It's possible the Tesla Model S is a great car that lives up to all of its promises. You won't find that out by reading reviews from the early drives of the car, which we've learned — and the company has basically confirmed — Tesla has limited to 10 minutes per outlet.

This means none of these outlets will be able to test the most important aspect of an electric car: its battery performance. What kind of outlet would agree to such ridiculous terms? A ton of them, of course.


We heard from a source familiar with the drives that Tesla was scheduling press events for later this month with certain publications. These drives would be no longer than ten minutes a piece. This, following Tesla drives where select outlets were only allowed to ride in the car.

When we asked Tesla about this, they didn't deny it. Here's what spokesperson Christina Ra said:

There is a handful of media that we've invited for a preview drive of Model S later this month. The timing and constraints are driven by multiple factors, including when these vehicles will be produced, and other activities that we have slated for them. In typical Tesla fashion, we're doing a lot with very little.

In typical Tesla fashion, they will be exploiting the weak-willed and unquestioning gadget media — the same ones happy to pass on misleading information about the company's bricking issue — and earn a lot of uncritical copy about a car that no one who knows anything about cars has driven.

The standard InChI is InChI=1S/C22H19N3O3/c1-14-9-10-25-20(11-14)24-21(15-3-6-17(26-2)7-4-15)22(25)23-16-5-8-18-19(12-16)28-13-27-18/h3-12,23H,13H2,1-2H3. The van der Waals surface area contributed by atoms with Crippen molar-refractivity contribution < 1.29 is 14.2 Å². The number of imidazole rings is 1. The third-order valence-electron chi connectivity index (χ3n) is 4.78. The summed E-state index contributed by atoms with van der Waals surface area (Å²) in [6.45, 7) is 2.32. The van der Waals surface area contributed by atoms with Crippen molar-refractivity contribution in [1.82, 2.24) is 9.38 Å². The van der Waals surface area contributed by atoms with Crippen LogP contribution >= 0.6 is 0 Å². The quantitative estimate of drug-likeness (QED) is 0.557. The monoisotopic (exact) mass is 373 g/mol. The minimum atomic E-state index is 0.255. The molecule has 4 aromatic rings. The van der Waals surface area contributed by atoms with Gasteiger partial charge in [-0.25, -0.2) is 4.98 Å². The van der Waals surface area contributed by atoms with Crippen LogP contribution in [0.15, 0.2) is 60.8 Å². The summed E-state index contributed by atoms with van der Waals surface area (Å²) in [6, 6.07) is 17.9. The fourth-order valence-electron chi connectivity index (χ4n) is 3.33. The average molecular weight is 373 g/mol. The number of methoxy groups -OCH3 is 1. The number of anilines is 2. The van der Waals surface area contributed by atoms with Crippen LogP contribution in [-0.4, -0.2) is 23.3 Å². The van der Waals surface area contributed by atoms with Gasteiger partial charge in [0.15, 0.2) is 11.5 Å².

It's not new for automakers to give people first rides of cars and have outlets jump at the opportunity. It's not even unusual to have limited drives of certain vehicles, but those are usually concept cars.


This is a production car that's already in the hands of at least one customer. Not letting the media fully test the car is sketchy.


Not like we blame Tesla. If you can get away with it there's no reason why you shouldn't. They just shouldn't be able to get away with it because some outlets are so desperate to be able to be the first ones to herald their review as a "first."

It's also possible that they gave a small handful of people a real early shot at driving the car in full, but we'd trust these reviews even less as they'd have to be someone the extremely paranoid Tesla media operation has faith will enjoy the car.


An exception to this might be the Wall Street Journal's Dan Neil. Yes, his relationship with Musk is of the smilingly adversarial kind that makes us think they secretly meet in roadside motels to mount one another (not in a homoerotic way, just like two dudes who share a lot of mutual respect). If it was a bad car we think Neil would tell us.


And I don't think it's a bad car. Musk is a smart guy. It looks great. They've probably learned a lot from the Roadster. It's likely a good car. Maybe even a great car. Tesla shouldn't keep the car's performance a secret and flimsy milksops who pass themselves off as reporters shouldn't help them keep it.

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